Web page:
Goal: Improve access to capital for new and expanding high-tech enterprises.
The success of companies depends on adequate access to different types of capital during various stages of growth. Entrepreneurs rely on debt and equity financing to start and grow their businesses. These resources are used by entrepreneurial ventures to support fundamental business functions such as marketing, manufacturing, and sales as well as innovation-boosting research and development and commercialization activities. Access to capital here encompasses risk capital used to fund innovation in early-stage companies, including private investment funds, public sector investment programs, and state R&D tax credits.
Virginia’s private angel investment and venture capital investment decreased in 2015. Investments by public sector programs, which included CIT’s Growth Acceleration Program (GAP) Funds, the Commonwealth Research Commercialization Fund (CRCF), and the Virginia Tobacco Region Revitalization Commission (Tobacco Commission), also decreased in aggregate; in parallel, appropriations for the CRCF program decreased and funding for the Tobacco Commission program was put on temporary hold. Private sector leverage is also an important consideration. When funds leveraged from other sources are included, the total investment impact of GAP was $92.3 million in FY2016. R&D tax credits, which include the R&D expenses tax credit and the qualified equity and subordinated debt investments tax credit remained the same from taxable year (TY) 2014 to TY2015.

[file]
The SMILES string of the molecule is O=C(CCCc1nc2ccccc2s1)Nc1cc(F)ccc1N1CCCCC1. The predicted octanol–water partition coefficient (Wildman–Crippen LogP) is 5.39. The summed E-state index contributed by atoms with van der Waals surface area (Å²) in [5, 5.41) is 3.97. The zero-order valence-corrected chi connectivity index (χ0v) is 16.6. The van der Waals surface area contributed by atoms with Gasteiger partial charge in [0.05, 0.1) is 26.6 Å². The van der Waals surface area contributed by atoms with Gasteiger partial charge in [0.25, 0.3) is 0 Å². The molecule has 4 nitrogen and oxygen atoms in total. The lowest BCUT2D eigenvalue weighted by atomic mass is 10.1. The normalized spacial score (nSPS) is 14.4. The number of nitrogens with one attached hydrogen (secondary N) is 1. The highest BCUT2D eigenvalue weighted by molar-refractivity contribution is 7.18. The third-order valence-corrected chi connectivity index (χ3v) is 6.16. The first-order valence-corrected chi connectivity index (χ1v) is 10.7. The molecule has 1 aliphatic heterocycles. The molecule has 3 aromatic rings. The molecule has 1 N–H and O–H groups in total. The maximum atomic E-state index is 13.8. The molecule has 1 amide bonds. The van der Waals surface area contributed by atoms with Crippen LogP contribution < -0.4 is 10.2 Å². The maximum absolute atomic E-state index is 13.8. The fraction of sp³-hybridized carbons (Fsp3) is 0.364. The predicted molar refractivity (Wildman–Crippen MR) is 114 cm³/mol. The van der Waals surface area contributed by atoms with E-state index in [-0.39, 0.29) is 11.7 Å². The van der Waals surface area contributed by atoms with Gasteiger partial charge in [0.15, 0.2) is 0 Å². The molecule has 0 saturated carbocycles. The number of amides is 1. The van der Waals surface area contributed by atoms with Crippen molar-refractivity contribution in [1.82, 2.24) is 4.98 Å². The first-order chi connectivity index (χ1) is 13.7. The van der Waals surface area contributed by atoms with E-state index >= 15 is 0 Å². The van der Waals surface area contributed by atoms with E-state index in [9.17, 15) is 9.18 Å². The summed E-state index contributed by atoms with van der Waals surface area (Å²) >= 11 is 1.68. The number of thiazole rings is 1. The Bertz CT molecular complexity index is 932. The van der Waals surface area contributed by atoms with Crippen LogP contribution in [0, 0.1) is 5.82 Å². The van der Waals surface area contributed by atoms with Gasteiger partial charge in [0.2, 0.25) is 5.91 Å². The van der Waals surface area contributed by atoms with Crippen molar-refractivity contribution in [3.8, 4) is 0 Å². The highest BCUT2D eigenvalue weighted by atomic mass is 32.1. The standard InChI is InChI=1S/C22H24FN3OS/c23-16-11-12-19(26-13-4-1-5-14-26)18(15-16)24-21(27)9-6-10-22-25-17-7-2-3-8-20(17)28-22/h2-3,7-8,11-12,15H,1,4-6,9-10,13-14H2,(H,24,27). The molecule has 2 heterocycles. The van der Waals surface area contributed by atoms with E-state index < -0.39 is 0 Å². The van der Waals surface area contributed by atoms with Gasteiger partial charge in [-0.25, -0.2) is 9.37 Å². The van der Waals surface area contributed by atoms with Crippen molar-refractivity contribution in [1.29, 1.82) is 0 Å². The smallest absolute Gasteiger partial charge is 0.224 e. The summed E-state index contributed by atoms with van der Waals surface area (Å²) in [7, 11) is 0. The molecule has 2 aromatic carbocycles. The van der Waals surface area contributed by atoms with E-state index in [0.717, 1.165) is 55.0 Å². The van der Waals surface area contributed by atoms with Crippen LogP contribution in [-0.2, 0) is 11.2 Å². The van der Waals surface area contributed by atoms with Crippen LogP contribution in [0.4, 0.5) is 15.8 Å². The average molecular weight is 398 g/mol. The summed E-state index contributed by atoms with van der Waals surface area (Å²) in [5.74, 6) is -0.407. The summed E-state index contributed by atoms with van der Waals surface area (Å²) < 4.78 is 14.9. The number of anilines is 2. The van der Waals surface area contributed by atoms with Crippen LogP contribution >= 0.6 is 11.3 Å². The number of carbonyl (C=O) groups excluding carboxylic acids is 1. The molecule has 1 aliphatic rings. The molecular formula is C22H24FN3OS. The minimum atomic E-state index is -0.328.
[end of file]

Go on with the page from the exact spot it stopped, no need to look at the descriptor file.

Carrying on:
Why is access to capital important?
Access to a variety of sources of capital is important for business startup, expansion and investments in research and development, and commercialization of research. Many promising entrepreneurial ventures fail because of the difficulty of securing funding to cover negative cash flow during an early stage. Private investment provides the largest source of funding for innovative companies. The public sector plays a facilitating role by offering tax credits and providing funding to innovative companies to support applied research and commercialization activities in high-risk areas and leverage additional private investment.
How has Virginia performed over the last five years?
Angel investment typically provides seed capital for the earliest stage of business startup activity. Angel investment in Virginia increased from an estimated $14-20 million in 2011 to a peak of $18-35 million in 2014. In 2015, angel investment dropped to $10-20 million. The number of deals financed follows a similar path. There were an estimated 50 to 100 angel investments in 2011, increasing to 100-200 in 2013 and 2014. The number of deals decreased to 70-140 in 2015. Nationally, angel investment has been relatively flat over the last three years. Although angel investment increased slightly from $24.1 billion in 2014 to $24.6 billion in 2015, the number of angel investment deals decreased from 73,400 to 71,110. Virginia attracts a relatively small amount of national angel investment, with approximately 0.06% of national angel investment and 0.15% of angel investment deals in 2015.